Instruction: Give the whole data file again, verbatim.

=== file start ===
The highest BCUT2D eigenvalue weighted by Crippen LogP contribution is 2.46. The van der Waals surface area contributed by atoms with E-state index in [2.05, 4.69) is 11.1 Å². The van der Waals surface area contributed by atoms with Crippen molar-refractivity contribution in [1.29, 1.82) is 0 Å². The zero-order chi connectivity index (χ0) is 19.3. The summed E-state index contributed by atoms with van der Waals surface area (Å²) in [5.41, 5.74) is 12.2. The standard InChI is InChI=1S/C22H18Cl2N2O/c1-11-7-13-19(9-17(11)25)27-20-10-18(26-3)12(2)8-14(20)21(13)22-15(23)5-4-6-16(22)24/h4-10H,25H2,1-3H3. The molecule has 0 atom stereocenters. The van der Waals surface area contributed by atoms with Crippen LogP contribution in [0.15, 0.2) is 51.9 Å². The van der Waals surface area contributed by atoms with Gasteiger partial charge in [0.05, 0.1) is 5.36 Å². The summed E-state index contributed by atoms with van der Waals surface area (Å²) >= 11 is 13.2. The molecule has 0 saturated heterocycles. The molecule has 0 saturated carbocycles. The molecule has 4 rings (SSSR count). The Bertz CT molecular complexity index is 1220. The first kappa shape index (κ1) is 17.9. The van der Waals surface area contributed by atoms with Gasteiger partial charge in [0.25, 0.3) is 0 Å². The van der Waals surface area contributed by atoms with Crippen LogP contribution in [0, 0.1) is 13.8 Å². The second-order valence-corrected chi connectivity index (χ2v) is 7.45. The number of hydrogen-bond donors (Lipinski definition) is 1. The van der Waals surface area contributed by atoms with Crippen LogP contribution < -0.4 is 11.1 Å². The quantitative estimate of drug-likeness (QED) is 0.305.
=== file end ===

The highest BCUT2D eigenvalue weighted by Crippen LogP contribution is 2.46. The van der Waals surface area contributed by atoms with E-state index in [2.05, 4.69) is 11.1 Å². The van der Waals surface area contributed by atoms with Crippen molar-refractivity contribution in [1.29, 1.82) is 0 Å². The zero-order chi connectivity index (χ0) is 19.3. The summed E-state index contributed by atoms with van der Waals surface area (Å²) in [5.41, 5.74) is 12.2. The standard InChI is InChI=1S/C22H18Cl2N2O/c1-11-7-13-19(9-17(11)25)27-20-10-18(26-3)12(2)8-14(20)21(13)22-15(23)5-4-6-16(22)24/h4-10H,25H2,1-3H3. The molecule has 0 atom stereocenters. The van der Waals surface area contributed by atoms with Crippen LogP contribution in [0.15, 0.2) is 51.9 Å². The van der Waals surface area contributed by atoms with Gasteiger partial charge in [0.05, 0.1) is 5.36 Å². The summed E-state index contributed by atoms with van der Waals surface area (Å²) >= 11 is 13.2. The molecule has 0 saturated heterocycles. The molecule has 0 saturated carbocycles. The molecule has 4 rings (SSSR count). The Bertz CT molecular complexity index is 1220. The first kappa shape index (κ1) is 17.9. The van der Waals surface area contributed by atoms with Gasteiger partial charge in [0.25, 0.3) is 0 Å². The van der Waals surface area contributed by atoms with Crippen LogP contribution in [0, 0.1) is 13.8 Å². The second-order valence-corrected chi connectivity index (χ2v) is 7.45. The number of hydrogen-bond donors (Lipinski definition) is 1. The van der Waals surface area contributed by atoms with Crippen LogP contribution < -0.4 is 11.1 Å². The quantitative estimate of drug-likeness (QED) is 0.305.